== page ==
The National Transportation Safety Board (NTSB) recently released a safety alert regarding the importance of stabilized approaches. The notice emphasizes that “failing to establish and maintain a stabilized approach, or continuing an unstabilized approach, could lead to landing too fast and/or beyond the desired touchdown point increasing the likelihood of a runway overrun or loss of control event.

The Alert also provides pilots with helpful tips on how to maintain a stabilized approach including:

  • Follow SOPs and industry best practices for stabilized approach criteria, including a normal glidepath, specified airspeed and descent rate, landing configuration, power setting, landing checklists, and a heading that ensures only small changes are necessary to maintain runway alignment.
  • Practice go-arounds and missed approaches so that you are comfortable with the procedures when needed.
  • Use effective single-pilot resource management or crew resource management.
  • Do not allow perceived operational pressures (for example, from air traffic controllers, passengers, etc.), continuation bias, or last-minute runway changes to influence your decision to execute a go-around.
  • Never attempt to “save” an unstabilized approach.

Visit NTSB.gov for additional resources and to read the entire Safety Alert.

FAA MEDICALS AND BASIC MED AT SPORTY’S

Now offering Basic Med evaluations – schedule now for spring

FAA Aviation Medical Examiner, Dr. John Held, offers aviation medical exams and basic med evaluations at Sporty’s Clermont County Airport on select Saturdays. The cost of the exam is $100 payable by cash or check (no credit cards accepted).  An EKG (if required) is subject to an additional $35 fee.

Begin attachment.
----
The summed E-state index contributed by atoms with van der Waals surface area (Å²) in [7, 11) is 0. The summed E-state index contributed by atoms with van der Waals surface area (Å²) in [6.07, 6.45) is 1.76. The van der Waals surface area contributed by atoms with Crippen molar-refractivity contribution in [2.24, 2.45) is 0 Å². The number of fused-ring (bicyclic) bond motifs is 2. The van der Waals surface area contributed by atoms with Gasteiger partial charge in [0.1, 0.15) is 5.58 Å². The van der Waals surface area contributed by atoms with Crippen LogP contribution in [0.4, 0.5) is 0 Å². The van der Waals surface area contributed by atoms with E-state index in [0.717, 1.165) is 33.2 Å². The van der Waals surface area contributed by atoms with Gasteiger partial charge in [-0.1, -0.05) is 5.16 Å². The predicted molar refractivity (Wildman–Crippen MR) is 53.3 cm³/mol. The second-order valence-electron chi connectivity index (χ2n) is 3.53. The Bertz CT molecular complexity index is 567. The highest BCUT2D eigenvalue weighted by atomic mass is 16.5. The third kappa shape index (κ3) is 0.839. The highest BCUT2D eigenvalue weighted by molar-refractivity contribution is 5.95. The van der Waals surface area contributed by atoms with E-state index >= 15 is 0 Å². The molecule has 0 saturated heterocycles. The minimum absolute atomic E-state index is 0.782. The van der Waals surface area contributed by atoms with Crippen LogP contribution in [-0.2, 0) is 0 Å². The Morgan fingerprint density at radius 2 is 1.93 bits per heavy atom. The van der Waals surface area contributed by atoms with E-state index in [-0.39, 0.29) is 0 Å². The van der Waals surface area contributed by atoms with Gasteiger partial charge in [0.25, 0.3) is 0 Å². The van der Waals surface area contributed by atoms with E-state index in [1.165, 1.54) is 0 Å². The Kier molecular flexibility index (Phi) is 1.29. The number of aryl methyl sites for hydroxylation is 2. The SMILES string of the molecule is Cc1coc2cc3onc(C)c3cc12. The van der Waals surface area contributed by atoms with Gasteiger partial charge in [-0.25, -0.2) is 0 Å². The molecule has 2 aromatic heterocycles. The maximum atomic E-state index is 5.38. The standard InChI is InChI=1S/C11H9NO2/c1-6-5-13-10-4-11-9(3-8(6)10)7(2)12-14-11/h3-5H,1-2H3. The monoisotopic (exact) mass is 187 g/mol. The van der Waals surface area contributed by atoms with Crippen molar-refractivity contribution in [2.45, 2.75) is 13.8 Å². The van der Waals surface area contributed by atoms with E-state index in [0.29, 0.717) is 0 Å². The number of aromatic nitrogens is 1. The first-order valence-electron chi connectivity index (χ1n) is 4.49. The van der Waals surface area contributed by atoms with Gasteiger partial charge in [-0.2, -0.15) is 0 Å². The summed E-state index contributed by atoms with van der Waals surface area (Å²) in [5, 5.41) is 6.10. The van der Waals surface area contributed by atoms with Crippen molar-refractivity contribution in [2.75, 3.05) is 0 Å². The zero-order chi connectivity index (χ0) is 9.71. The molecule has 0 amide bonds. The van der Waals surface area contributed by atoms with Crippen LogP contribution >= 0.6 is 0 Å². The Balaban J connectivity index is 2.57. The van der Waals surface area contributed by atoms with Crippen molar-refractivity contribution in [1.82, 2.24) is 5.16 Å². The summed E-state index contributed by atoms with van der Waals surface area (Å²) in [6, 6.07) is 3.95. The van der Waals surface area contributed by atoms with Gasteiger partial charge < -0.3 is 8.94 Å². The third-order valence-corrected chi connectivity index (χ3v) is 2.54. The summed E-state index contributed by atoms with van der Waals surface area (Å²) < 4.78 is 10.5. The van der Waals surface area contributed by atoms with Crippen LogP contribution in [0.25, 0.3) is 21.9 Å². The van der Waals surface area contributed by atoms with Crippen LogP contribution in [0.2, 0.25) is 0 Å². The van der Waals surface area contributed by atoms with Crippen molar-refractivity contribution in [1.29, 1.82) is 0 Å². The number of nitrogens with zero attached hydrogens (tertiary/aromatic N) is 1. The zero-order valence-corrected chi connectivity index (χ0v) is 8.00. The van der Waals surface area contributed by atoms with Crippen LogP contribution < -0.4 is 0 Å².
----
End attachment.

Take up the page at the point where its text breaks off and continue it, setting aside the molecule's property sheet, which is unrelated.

DATE

TIME

Saturday, May 11

9am – 1pm

Saturday, June 1

9am – 1pm

Saturday, July 13

9am – 1pm

Saturday, August 3

9am – 1pm

Saturday, August 24

9am – 1pm

To schedule, please call Sporty’s at 513.735.9100 ext. 0.

For pilots pursuing Basic Med, the required online training is now available through two approved sources – AOPA and Mayo Clinic.

CERTIFICATES, RATINGS AND SOLOS

Congratulations on recent achievements at Sporty’s Academy

April 2 – Anthony Le, Commercial (left), with instructor Megan Gerding

April 2 – Erik Muldrow, Private pilot (right), with instructor Megan Gerding

April 9 – Dan Zamlich, ATP (right), with instructor Tom Baresel

April 10 – Cara Courts, Private pilot (right), with instructor Clayton Lulay

April 10 – Paul Moorman, Commercial pilot (right), with instructor Erik Trogdon

April 17 – Justin Roy, Commercial pilot (right), with instructor Erik Trogdon

April 25 – Matt Crossty, First solo (right), with instructor Kaitlin Willhite – watch the video

VIDEO TIP: INDUCED AND PARASITE DRAG

During your flight training, you’ll learn all about the 4 forces acting on the airplane in flight, including lift, thrust, weight and drag. This week’s tip takes a closer look at the aerodynamic forces that cause the rearward force of drag, including a breakdown of parasite vs. induced drag.

 

 

 

Safe Flying!

Phone: 513.735.9500

Website: www.SportysAcademy.com

Blog: www.StudentPilotNews.com

FB: www.facebook.com/SportysAcademy 

Twitter: www.twitter.com/SportysAcademy